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You may have heard the term PAS 55 and wondered how it applies to you. Here’s some background to help you understand what it is and where we go from here.
In 2004, the British Standards Institute (BSI), in collaboration with the Institute of Asset Management, released Publicly Available Specification 55 part 1 and 2, which was considered the first internationally recognized specification for asset management.
Here’s how PAS 55 is described on the British Standards Institute Web site:
The standard is split into two parts:
Part 1 of PAS 55 specifies the requirements for an asset management system for the management of physical assets and asset systems over their life cycles. The management of physical assets is inextricably linked to the management of other asset types and these other asset types are considered within the asset management system insofar as they have a direct impact on the management of physical assets.
For example, the optimal life cycle management of physical assets is heavily dependent upon information and knowledge, human assets and financial resources, and often has a significant impact on reputation and customer satisfaction.
Applying PAS 55 can help your organization demonstrate a high level of professionalism in whole life cycle management of its physical assets. Use it to help you:
PAS 55-1 describes asset management as the systematic and coordinated activities and practices through which an organization optimally and sustainably manages its assets and asset systems, their associated performance, risks and expenditures over their life cycles for the purpose of achieving its organizational strategic plan. (British Standards Institution, 2010)
In 2008, PAS 55-1 and 2 were updated and the groundwork was laid to move this specification into a standard. In June 2010, a New Work Item Proposal on Asset Management was reviewed at an ISO preliminary meeting, which approved forming Planning Committee 251. PC 251 will be charged with developing an ISO standard on asset management using BSI PAS 55:2008 as a starting place.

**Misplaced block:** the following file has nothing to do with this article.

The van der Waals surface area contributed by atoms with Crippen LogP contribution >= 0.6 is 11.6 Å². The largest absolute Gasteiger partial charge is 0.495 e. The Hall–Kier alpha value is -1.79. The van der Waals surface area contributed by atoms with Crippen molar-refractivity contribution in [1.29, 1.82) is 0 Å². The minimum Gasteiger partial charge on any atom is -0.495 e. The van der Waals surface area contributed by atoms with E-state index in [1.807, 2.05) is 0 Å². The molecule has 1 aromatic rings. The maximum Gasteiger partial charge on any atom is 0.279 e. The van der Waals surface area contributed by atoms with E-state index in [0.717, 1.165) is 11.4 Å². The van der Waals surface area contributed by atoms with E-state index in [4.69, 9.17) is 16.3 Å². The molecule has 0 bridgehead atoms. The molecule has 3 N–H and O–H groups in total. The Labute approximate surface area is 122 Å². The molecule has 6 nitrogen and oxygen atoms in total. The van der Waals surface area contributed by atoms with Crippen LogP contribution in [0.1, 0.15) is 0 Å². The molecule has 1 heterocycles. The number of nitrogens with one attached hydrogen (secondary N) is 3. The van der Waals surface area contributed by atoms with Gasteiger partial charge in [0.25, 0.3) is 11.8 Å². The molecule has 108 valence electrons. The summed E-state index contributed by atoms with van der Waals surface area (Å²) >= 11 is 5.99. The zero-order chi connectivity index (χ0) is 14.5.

Since there is currently no standard on asset management and the approach of this committee is to develop a standard that is more business-centric than asset-centric, the new standard will not only pertain to physical assets but to all other organizational assets as well. It will explain what to do, not how to do it, and finally allow organizations to self-declare conformity. It is important to reliability and maintenance professionals to realize that we will finally have to partner with the rest of our organization to develop a proactive life cycle asset management strategy that focuses on driving the greatest asset utilization and return on net assets while lowering the overall total cost of ownership.
This will require us to develop plant partnerships with our IT peers to collaborate on designing and configuring our management information systems to support asset management best practices. We also will need to understand the marketing and production metrics so that we may seamlessly integrate physical asset management into the overall asset management strategy of the organization, all in support of our corporate objectives. If you have not read PAS 55, do yourself and your organization a favor and review it. Part 1 is the specification for the optimized management of physical assets and Part 2 contains the guidelines for applying the specification. If you are familiar with reliability and operational excellence, this specification will not be new to you; actually, it will be common sense. I see the path of creating this standard as making common sense common practice, as Ron Moore explains in his book by that title. (Moore, 2004)
Figure 1. PAS 55-1:2008 Asset Management – Specification for the Optimized Management of Physical Assets
This article first appeared in the Life Cycle Engineering newsletter RxToday.
About the author:
Mike Poland, CMRP, is the director of Life Cycle Engineering’s Asset Management Services group. With more than 25 years of engineering and maintenance experience, Mike specializes in reliability processes and systems engineering with an emphasis on defect detection and elimination through root cause analysis and risk-based inspections. His approach to risk-based asset management and the elimination of limiting factors for clients provides greatly enhanced asset utilization at a much lower total cost of ownership. Mike can be reached at mpoland@LCE.com. For more information on Life Cycle Engineering, visit www.LCE.com.